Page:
Two potential driving forces of house price fluctuations are commonly cited: credit conditions and beliefs. We posit some simple empirical calculations using direct measures of credit conditions and beliefs to consider their potentially distinct roles in house price fluctuations at the aggregate level. Changes in credit conditions are positively related to the fraction of riskier nonconforming debt in total mortgage lending, while measures of beliefs are unrelated to this ratio. Credit conditions explain quantitatively large magnitudes of the variation in quarterly house price growth and also predict future house price growth. Beliefs bear some relation to contemporaneous house price growth but have little predictive power. A structural vector autoregression analysis implies that exogenous changes in credit conditions have quantitatively important dynamic causal effects on house price changes.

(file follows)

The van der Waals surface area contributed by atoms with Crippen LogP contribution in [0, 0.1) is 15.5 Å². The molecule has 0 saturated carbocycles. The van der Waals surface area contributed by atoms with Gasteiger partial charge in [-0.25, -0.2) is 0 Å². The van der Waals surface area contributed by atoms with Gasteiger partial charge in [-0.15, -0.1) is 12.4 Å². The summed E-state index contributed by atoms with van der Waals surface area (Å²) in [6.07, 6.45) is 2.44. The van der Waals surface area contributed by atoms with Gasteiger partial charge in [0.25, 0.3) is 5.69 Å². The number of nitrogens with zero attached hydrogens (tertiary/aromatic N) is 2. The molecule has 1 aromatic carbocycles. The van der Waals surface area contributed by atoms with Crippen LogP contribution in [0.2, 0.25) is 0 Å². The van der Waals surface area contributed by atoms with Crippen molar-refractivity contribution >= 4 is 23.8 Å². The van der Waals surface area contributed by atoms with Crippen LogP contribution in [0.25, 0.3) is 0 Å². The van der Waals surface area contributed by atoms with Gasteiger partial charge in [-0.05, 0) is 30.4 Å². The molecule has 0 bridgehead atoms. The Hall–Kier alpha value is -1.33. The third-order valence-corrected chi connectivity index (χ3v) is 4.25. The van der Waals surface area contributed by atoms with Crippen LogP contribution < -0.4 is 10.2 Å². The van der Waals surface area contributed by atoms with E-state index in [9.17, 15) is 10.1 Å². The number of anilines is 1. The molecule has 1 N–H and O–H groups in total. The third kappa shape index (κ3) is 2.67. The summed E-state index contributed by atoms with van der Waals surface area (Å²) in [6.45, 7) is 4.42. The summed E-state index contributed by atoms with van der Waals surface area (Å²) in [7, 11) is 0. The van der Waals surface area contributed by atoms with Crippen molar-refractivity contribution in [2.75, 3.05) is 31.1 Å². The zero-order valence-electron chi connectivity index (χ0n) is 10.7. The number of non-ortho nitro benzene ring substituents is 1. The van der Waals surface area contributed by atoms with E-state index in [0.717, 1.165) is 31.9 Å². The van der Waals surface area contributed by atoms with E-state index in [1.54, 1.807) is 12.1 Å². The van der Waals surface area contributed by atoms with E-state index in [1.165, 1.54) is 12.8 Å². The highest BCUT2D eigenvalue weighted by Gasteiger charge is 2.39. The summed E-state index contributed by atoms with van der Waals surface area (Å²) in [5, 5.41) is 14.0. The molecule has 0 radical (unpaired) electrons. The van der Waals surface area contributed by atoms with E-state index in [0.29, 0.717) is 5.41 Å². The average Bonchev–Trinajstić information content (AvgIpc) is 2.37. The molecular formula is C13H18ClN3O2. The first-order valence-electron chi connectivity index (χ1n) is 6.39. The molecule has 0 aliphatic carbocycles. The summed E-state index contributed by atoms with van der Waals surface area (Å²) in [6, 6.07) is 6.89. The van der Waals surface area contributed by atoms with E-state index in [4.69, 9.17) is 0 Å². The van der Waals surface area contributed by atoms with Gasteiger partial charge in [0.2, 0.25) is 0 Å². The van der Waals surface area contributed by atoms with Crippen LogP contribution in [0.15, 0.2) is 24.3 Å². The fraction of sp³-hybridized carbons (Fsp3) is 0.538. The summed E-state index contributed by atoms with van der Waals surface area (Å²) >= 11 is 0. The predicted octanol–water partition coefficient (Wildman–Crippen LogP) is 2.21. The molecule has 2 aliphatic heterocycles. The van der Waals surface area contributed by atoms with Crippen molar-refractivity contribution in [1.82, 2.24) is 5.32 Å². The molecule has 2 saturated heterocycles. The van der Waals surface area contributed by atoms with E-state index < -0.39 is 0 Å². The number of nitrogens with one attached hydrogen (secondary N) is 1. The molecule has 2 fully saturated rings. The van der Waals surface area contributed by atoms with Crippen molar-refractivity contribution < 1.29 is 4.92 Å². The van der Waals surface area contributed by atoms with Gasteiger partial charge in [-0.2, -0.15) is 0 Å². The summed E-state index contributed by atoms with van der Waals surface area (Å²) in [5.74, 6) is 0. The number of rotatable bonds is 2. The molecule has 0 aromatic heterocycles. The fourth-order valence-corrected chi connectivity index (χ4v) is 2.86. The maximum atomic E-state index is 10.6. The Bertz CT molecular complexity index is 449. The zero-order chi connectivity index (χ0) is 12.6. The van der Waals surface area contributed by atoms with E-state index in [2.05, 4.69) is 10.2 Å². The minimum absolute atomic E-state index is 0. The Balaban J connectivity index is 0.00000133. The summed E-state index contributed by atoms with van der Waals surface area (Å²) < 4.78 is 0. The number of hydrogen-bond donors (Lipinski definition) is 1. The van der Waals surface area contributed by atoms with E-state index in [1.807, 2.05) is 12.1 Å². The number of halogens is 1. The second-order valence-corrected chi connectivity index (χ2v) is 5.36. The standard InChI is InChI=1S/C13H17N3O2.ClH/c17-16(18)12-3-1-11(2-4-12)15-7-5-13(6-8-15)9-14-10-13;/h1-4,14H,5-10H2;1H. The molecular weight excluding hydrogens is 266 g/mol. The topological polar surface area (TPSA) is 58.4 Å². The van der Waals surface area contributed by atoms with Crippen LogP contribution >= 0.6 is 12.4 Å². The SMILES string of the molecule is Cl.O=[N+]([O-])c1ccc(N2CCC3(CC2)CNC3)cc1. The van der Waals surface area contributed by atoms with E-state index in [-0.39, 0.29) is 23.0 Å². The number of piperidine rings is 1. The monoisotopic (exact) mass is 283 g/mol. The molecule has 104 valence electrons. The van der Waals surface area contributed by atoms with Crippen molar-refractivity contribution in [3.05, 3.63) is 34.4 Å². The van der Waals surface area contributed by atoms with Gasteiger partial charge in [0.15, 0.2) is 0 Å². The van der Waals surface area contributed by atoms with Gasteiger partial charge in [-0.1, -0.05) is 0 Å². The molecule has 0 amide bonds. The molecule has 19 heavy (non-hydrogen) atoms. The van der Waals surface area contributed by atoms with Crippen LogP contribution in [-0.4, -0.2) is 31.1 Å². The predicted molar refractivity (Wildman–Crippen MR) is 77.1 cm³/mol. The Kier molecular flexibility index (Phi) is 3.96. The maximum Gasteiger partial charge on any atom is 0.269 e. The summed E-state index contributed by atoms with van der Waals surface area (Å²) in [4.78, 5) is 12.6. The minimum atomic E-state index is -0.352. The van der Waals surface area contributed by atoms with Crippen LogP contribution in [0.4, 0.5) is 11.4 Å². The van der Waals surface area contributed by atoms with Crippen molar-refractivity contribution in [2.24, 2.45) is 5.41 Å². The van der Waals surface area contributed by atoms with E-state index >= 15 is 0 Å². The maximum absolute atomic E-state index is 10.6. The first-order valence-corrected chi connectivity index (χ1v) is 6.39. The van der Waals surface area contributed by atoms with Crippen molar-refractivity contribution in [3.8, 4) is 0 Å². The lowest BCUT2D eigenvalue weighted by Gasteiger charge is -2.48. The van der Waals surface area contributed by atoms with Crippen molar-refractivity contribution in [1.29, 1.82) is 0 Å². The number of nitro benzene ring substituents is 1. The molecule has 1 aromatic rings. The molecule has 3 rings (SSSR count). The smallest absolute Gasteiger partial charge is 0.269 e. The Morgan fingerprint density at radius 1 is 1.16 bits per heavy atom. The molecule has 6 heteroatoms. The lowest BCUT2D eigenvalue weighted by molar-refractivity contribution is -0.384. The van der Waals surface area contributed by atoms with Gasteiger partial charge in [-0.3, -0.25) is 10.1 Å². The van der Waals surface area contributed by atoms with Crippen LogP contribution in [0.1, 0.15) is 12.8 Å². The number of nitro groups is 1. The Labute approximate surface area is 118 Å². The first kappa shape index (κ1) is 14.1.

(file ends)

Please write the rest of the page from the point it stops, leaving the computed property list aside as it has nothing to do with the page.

ASJC Scopus subject areas
- Economics and Econometrics